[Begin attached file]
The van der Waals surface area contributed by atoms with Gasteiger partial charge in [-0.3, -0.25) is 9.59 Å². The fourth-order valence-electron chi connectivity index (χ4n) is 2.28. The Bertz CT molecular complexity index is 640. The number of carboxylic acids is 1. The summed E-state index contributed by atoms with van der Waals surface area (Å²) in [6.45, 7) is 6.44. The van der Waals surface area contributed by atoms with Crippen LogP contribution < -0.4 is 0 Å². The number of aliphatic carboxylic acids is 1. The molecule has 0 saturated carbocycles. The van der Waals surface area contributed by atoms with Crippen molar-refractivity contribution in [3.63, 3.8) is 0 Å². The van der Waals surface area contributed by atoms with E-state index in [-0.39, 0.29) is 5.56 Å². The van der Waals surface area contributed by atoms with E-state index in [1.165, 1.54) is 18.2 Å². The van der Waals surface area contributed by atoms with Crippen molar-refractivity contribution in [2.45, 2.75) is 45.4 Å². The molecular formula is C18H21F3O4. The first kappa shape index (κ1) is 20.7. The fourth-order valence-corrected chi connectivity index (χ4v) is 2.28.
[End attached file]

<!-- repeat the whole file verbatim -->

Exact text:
The van der Waals surface area contributed by atoms with Gasteiger partial charge in [-0.3, -0.25) is 9.59 Å². The fourth-order valence-electron chi connectivity index (χ4n) is 2.28. The Bertz CT molecular complexity index is 640. The number of carboxylic acids is 1. The summed E-state index contributed by atoms with van der Waals surface area (Å²) in [6.45, 7) is 6.44. The van der Waals surface area contributed by atoms with Crippen LogP contribution < -0.4 is 0 Å². The number of aliphatic carboxylic acids is 1. The molecule has 0 saturated carbocycles. The van der Waals surface area contributed by atoms with Crippen molar-refractivity contribution in [3.63, 3.8) is 0 Å². The van der Waals surface area contributed by atoms with E-state index in [-0.39, 0.29) is 5.56 Å². The van der Waals surface area contributed by atoms with E-state index in [1.165, 1.54) is 18.2 Å². The van der Waals surface area contributed by atoms with Crippen molar-refractivity contribution in [2.45, 2.75) is 45.4 Å². The molecular formula is C18H21F3O4. The first kappa shape index (κ1) is 20.7. The fourth-order valence-corrected chi connectivity index (χ4v) is 2.28.